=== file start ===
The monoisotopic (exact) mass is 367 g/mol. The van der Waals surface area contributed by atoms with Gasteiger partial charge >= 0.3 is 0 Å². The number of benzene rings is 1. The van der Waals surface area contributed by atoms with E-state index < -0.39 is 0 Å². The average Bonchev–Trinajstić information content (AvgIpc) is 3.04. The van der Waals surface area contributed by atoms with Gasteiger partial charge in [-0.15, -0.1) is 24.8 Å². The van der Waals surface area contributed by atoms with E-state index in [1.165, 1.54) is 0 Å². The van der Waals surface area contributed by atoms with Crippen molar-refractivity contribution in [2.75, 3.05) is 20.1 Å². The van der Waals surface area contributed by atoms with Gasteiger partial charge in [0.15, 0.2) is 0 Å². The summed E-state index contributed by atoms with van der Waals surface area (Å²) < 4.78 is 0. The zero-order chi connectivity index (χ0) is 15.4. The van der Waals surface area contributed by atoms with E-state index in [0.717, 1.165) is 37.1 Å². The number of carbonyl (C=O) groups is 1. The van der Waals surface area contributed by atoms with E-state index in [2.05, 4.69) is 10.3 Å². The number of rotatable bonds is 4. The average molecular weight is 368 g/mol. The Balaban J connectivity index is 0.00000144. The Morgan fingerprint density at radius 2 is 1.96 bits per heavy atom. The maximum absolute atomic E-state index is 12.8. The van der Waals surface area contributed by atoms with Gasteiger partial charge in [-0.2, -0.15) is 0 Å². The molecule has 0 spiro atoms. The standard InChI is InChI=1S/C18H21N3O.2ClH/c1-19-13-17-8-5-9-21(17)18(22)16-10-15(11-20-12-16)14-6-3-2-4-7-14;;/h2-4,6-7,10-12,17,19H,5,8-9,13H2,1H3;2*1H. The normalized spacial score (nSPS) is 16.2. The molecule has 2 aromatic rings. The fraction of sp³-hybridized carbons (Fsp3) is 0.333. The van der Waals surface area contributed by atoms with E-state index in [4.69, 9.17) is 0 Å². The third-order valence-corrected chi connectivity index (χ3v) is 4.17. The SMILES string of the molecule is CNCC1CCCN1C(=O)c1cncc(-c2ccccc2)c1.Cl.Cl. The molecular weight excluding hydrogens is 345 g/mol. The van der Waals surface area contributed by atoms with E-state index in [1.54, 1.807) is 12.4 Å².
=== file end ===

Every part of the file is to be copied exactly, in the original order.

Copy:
The monoisotopic (exact) mass is 367 g/mol. The van der Waals surface area contributed by atoms with Gasteiger partial charge >= 0.3 is 0 Å². The number of benzene rings is 1. The van der Waals surface area contributed by atoms with E-state index < -0.39 is 0 Å². The average Bonchev–Trinajstić information content (AvgIpc) is 3.04. The van der Waals surface area contributed by atoms with Gasteiger partial charge in [-0.15, -0.1) is 24.8 Å². The van der Waals surface area contributed by atoms with E-state index in [1.165, 1.54) is 0 Å². The van der Waals surface area contributed by atoms with Crippen molar-refractivity contribution in [2.75, 3.05) is 20.1 Å². The van der Waals surface area contributed by atoms with Gasteiger partial charge in [0.15, 0.2) is 0 Å². The summed E-state index contributed by atoms with van der Waals surface area (Å²) < 4.78 is 0. The zero-order chi connectivity index (χ0) is 15.4. The van der Waals surface area contributed by atoms with E-state index in [0.717, 1.165) is 37.1 Å². The number of carbonyl (C=O) groups is 1. The van der Waals surface area contributed by atoms with E-state index in [2.05, 4.69) is 10.3 Å². The number of rotatable bonds is 4. The average molecular weight is 368 g/mol. The Balaban J connectivity index is 0.00000144. The Morgan fingerprint density at radius 2 is 1.96 bits per heavy atom. The maximum absolute atomic E-state index is 12.8. The van der Waals surface area contributed by atoms with Gasteiger partial charge in [-0.2, -0.15) is 0 Å². The molecule has 0 spiro atoms. The standard InChI is InChI=1S/C18H21N3O.2ClH/c1-19-13-17-8-5-9-21(17)18(22)16-10-15(11-20-12-16)14-6-3-2-4-7-14;;/h2-4,6-7,10-12,17,19H,5,8-9,13H2,1H3;2*1H. The normalized spacial score (nSPS) is 16.2. The molecule has 2 aromatic rings. The fraction of sp³-hybridized carbons (Fsp3) is 0.333. The van der Waals surface area contributed by atoms with E-state index in [4.69, 9.17) is 0 Å². The third-order valence-corrected chi connectivity index (χ3v) is 4.17. The SMILES string of the molecule is CNCC1CCCN1C(=O)c1cncc(-c2ccccc2)c1.Cl.Cl. The molecular weight excluding hydrogens is 345 g/mol. The van der Waals surface area contributed by atoms with E-state index in [1.54, 1.807) is 12.4 Å².